"Once one realizes all this," Holder says, "then it seems to me that it ceases to be a problem to recognize evolution as God's means of creating the living creatures and ultimately ourselves who are uniquely 'made in God's image.' "
Others agree with an allegorical creation story and accept geological and astronomical conclusions that the Earth is more than 4.5 billion years old; however, they discard evolutionary theory and common descent and assert that God created life progressively, a position called old-earth or progressive creationism, explained Jonathan Baker, a graduate of Weber State University who is working on a Ph.D. in Geology at the University of Nevada, Las Vegas.
A lesser-known but heavily supported position among scientists is one of theistic evolution — that God exists and he created the universe and all life in that universe using evolution as a tool.
Christian scientists can take theistic evolution one step further to evolutionary creationism, which holds that God is a personal god with a grand purpose to his work, not just an uninterested observer in the evolutionary process, said Baker, a Presbyterian who writes a blog on the science/faith dialogue.
On the opposite end of the spectrum are atheists such as theoretical physicist Stephen Hawking and evolutionary biologist Richard Dawkins, who assert that science has proved God is not necessary and that those who believe in God are delusional, respectively.
Rejecting ideas like Dawkins', proponents of Intelligent Design believe that some things in nature, those that are "irreducibly complex," cannot be explained by natural evolution processes and thus require an intelligent designer (God) to fill in the gaps.
Theistic evolutionists differ from Intelligent Design supporters in that they believe God used evolution and natural selection to create things, and that God continues to work among his creations by the laws of science which he put in place, Holder said.
Intelligent Design has its own movement, fueled by individuals who want it taught in classrooms instead of evolution, even promoting a "Teach the Controversy" campaign, to point out perceived flaws in evolutionary theory.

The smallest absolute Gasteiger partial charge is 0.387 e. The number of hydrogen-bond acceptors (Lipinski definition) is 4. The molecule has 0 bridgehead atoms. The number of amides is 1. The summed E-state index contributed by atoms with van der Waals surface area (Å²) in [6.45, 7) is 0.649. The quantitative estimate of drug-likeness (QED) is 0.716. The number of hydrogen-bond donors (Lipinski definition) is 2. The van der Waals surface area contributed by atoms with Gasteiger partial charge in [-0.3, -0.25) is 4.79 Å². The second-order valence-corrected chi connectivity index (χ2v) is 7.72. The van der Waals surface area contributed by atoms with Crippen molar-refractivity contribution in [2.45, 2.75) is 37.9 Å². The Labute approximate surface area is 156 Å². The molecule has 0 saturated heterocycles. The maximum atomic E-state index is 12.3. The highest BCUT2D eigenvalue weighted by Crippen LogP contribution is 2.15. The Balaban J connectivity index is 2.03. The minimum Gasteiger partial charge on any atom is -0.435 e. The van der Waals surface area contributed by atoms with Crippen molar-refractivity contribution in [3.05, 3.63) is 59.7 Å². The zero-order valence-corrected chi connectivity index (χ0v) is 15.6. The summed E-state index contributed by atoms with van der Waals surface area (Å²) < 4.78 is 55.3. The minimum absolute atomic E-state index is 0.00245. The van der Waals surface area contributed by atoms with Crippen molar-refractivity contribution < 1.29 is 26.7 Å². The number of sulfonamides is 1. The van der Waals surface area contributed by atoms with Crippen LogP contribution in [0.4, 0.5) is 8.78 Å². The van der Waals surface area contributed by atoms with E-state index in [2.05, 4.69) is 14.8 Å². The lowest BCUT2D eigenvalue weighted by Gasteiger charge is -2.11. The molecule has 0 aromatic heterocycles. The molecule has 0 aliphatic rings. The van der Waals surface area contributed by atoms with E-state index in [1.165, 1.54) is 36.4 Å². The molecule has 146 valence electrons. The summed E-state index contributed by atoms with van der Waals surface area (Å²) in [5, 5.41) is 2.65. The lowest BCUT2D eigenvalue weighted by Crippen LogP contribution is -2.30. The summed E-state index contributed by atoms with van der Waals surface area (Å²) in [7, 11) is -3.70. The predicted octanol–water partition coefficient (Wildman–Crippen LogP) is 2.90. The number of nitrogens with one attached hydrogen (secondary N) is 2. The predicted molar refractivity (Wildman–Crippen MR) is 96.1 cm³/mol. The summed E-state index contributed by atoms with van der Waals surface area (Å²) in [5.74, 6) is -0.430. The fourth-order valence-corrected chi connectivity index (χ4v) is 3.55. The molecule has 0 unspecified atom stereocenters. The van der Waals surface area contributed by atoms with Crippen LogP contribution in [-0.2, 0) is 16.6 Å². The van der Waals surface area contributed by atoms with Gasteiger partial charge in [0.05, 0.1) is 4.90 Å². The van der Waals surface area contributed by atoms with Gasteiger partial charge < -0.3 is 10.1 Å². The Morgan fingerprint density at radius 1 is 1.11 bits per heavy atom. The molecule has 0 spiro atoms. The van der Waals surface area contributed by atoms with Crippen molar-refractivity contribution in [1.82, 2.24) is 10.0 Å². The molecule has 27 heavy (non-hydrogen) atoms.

However, a majority of scientists reject Intelligent Design as a non-scientific theory.
"ID doesn't make predictions nor does it publish its 'results' in scientific journals, so if it is science then it is bad science," Holder said in an interview with the BBC in June. "If it is theology then it's bad theology because orthodox theology sees God involved in the whole process of the world, upholding and sustaining the laws he has ordained and bringing about his purposes through those laws. God is not to be confined to ever narrower gaps in scientific knowledge. Quite the opposite: God is to be found in what we know from science, not from what we don't know."
There's a profound message in the title of Francis Collins' foundation: "BioLogos."
The combination of the Greek words, "Bios" for life, and "Logos" for the Word, reflects a conviction that "the universe, and the life within it, can be understood as a manifestation of God's creative purpose," wrote Collins, a physician, geneticist, Christian, and former director of the Human Genome Project, a 13-year project funded by the U.S. Department of Energy and the National Institutes of Health to identify the nearly 25,000 genes in human DNA and make them accessible for further study.
"We're heavily invested in seeing that public understanding of science improves," said Kathryn Applegate, program director for BioLogos. "And certainly to show that there's no reason to think you can't have a vibrant Christian faith and at the same time, accept conclusions of mainstream science like evolution. It's less about telling people what to believe than it is about really helping people to see that we need to have this conversation."
And the conversation only progresses when individuals are well-versed about the current scientific research, plus understand what their scriptures really do and do not say.
"Like a good scientist, all readers, all people must take stock of what we really know, assess how well we know what we know, why we know what we know, quantify our margin of error and formulate tactics to move our knowledge ahead," Welch said. "This is good scientific procedure and it applies just as well in the area of religion."
For those who are afraid to dive into the science, for fear it will shake their faith, Holder assures them they'll be fine.
"If God is the Creator of the Universe, then learning more about science is learning more about God," says Holder. "How can anything we discover threaten our faith?"
It's that promise of new discoveries that keeps Woodbury excitedly glued to his job.
"As a scientist, I have the enviable job of working every day trying to figure out how God did cool things," he said. "I consider myself a lucky person. I don't suspend my faith, I'm in awe as it unfolds before me."